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Pitt County Memorial Hospital investing in the future

By Staff
Pitt County Memorial Hospital is making a huge investment in the future. It will pay for bricks and mortar, but what will matter even more will be the human lives that are improved as a result.
Last month, the hospital announced a $1 million donation toward the construction of a health-sciences building at Pitt Community College in Winterville.
The donation is the largest ever received by the college, but the hospital considers it a wise investment.
In the past year, about half of PCMH new-hires in critical, typically hard-to-fill allied health positions have been PCC graduates, while about 90 percent of PCC nursing graduates go to work for some branch of University Health Systems, the parent company of flagship hospital PCMH.
A lot of community colleges offer some programs in nursing and medical fields, but PCC offers a lot more than most. It’s the only place in the country where you can get training in positron emission tomography, according to Susan Nobles, a vice president at the college. Not even four-year schools offer that speciality, which is a nuclear medicine imaging technique that produces a three-dimensional image of the body.
Beaufort County Hospital has, over the years, been supportive of Beaufort County Community College. The local hospital is in the process of funding $50,000 to expand health-related offerings at the BCCC campus. It also applied for and won a $142,000 grant that benefits the college.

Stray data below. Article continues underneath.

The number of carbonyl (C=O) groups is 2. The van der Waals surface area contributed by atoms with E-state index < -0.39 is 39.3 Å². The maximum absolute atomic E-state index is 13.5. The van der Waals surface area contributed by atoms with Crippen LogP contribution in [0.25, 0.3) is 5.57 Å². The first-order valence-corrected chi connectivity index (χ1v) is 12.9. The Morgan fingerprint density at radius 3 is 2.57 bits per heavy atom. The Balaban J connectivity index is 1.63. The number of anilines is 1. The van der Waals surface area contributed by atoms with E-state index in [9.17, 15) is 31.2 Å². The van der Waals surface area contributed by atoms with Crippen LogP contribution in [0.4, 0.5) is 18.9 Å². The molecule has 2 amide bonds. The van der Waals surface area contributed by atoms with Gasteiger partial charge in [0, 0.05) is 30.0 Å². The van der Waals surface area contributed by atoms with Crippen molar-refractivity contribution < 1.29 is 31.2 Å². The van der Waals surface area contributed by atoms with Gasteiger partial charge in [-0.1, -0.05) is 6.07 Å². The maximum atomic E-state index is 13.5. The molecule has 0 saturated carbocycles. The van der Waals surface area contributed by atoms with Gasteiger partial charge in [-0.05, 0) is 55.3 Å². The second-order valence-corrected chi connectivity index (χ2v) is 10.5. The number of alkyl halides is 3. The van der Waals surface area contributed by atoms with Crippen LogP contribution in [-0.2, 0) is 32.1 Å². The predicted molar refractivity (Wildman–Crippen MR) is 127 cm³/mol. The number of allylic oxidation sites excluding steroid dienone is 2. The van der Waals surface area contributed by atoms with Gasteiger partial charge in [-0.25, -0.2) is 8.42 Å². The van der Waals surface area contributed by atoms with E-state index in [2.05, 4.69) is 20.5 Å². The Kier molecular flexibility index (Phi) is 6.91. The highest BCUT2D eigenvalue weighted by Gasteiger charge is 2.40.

The Pitt County Memorial Hospital gift will go toward a new two-story, 34,000-square-foot health-sciences building. It is being funded by public and private money, and it is projected to cost about $6.5 million. In addition to the Pitt Memorial Hospital Foundation contribution, the N.C. Community College System has promised $900,000, which Pitt County has agreed to match.
The new health-sciences building will allow the community college to expand its nursing program, a move that will come none to soon for PCMH, as hospitals everywhere continue to weather a shortage of available nurses to employ.
The hospital has been actively supporting the community college’s health-sciences program for close to 20 years, said Diane Poole, PCMH’s executive vice president. “This gift is just the continuation of a long-time history of working together and mutual encouragement.”
PCC can now accept 85 nursing students a year, and it hopes to raise that number to 100 if the Community College Board of Directors approves and the new building is built. A student may graduate with a two-year degree and earn $40,000 a year to start, Nobles said. Some may earn even more, she said.
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